This week I wanted to continue thinking about what it means to be from somewhere and its connection to genetic memory – memories that become coded in our DNA and get passed down through generations over time – in order to think about what it means and can look like to value and preserve ruralContinue reading “Building Our Worlds Again: Part 2”

Why We Need More Rural Voices In Publishing

I recently finished Monica Roe’s recently published novel AIR. It’s excellent for so many reasons, and I’ll get to that a little bit later in this post, but first I wanted to address the bone I have to pick with Kirkus as a way to illustrate why we need more rural voices across all areas and aspects ofContinue reading “Why We Need More Rural Voices In Publishing”

Building Our Worlds Again: Preserving Rural Stories and Culture

I recently had the immense honor of being a guest teacher in a rural classroom in Arkansas (thanks, Zoom!). And it was the most fun I’ve had in a long time. My lesson was a writing workshop on folk writing and how we can use family stories to inform our writing across genres and disciplines. Continue reading “Building Our Worlds Again: Preserving Rural Stories and Culture”

The Whippoorwill Book Award for Rural YA Literature

For those of you following along, you may know that I am ecstatic to have recently become a member of the Whippoorwill Book Award selection committee. When I saw this award come on the scene a few years ago, I was so excited that there was someone out there finding Rural YAL and taking itContinue reading “The Whippoorwill Book Award for Rural YA Literature”

Our First Guest Contribution!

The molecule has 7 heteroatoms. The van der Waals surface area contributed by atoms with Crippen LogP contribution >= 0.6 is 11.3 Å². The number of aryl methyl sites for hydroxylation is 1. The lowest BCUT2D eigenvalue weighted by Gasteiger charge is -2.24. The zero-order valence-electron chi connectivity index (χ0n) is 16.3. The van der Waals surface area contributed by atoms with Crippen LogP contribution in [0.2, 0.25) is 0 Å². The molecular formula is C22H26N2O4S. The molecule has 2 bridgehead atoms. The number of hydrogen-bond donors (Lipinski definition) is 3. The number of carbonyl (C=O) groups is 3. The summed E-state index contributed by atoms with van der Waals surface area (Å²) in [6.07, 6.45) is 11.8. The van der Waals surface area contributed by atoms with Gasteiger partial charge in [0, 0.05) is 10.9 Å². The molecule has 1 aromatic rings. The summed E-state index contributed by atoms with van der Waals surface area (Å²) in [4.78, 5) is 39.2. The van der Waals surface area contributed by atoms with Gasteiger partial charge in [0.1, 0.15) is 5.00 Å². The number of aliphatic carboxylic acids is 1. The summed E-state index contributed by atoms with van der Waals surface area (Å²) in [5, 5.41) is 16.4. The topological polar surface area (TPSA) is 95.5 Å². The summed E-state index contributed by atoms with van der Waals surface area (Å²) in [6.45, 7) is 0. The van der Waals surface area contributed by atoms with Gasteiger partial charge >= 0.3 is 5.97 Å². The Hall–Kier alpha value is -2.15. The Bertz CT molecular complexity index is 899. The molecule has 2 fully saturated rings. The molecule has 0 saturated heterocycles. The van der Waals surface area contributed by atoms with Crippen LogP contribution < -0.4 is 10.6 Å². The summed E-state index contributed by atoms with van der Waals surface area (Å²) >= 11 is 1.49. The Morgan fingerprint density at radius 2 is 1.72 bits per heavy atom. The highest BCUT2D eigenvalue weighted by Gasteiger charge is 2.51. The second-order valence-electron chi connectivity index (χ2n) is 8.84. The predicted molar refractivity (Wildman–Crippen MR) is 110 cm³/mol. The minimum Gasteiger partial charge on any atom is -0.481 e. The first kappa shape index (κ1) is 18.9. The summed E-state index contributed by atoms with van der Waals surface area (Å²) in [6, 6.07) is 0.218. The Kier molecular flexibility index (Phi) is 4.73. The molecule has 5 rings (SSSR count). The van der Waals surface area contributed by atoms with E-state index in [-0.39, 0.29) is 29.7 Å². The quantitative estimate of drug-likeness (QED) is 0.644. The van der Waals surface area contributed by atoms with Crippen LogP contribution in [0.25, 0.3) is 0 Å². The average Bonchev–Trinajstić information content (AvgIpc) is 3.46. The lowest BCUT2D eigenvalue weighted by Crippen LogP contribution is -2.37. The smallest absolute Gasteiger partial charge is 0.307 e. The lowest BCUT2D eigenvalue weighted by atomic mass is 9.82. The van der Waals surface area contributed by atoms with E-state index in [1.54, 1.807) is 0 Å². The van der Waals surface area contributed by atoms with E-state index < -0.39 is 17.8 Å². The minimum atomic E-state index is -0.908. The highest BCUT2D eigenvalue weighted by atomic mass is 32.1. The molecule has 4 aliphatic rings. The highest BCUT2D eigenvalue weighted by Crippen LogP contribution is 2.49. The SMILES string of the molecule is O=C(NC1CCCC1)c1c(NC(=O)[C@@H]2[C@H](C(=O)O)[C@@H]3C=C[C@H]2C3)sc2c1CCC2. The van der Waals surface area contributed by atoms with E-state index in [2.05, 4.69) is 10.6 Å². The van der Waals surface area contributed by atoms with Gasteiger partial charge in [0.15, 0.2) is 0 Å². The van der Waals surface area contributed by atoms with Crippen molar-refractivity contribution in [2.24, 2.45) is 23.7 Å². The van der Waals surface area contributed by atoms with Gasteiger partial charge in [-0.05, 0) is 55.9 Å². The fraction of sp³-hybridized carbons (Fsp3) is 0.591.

This week’s blog post is a special one: It’s LIP’s first GUEST CONTRIBUTION (!) and it’s from our volunteer-extraordinaire – Anna Grace. In it, she discusses and details her continued efforts to define what it means to be rural. After recalling a story from her high-school days, Anna walks us through her experiences as anContinue reading “Our First Guest Contribution!”

What Is (My) Rural Language Variety?

First, I’ll preface this post with the fact that I am not a trained linguist or sociolinguist. But, I am a speaker of a rural English variety. One that has always been at odds with the Standard Mainstream Upper/Middle-Class English valued in learning spaces. One that I worked hard to unlearn and keep out ofContinue reading “What Is (My) Rural Language Variety?”

Who Gets to be a Hillbilly?

As I was scrolling through Instagram this morning, I came across an opinion piece published in the Washington Post that had been shared by @ReadingAppalachia called “When J.D. Vance called himself a hillbilly, it made me mad. Now I’m upset that he stopped.” by Cassie Chambers Armstrong. In it she discusses her frustration and ire that VanceContinue reading “Who Gets to be a Hillbilly?”

“Can I be your friend?”

A City Exchange A while back, my dad visited me in Austin. Because of our love for Texas singer/songwriters and Guy Clark’s “Dublin Blues,” the Texas Chili Parlor (and a Mad Dog Margarita) was a necessary excursion. We decided to make the three-block trip on foot in the heat of August. Now, Dad has aContinue reading ““Can I be your friend?””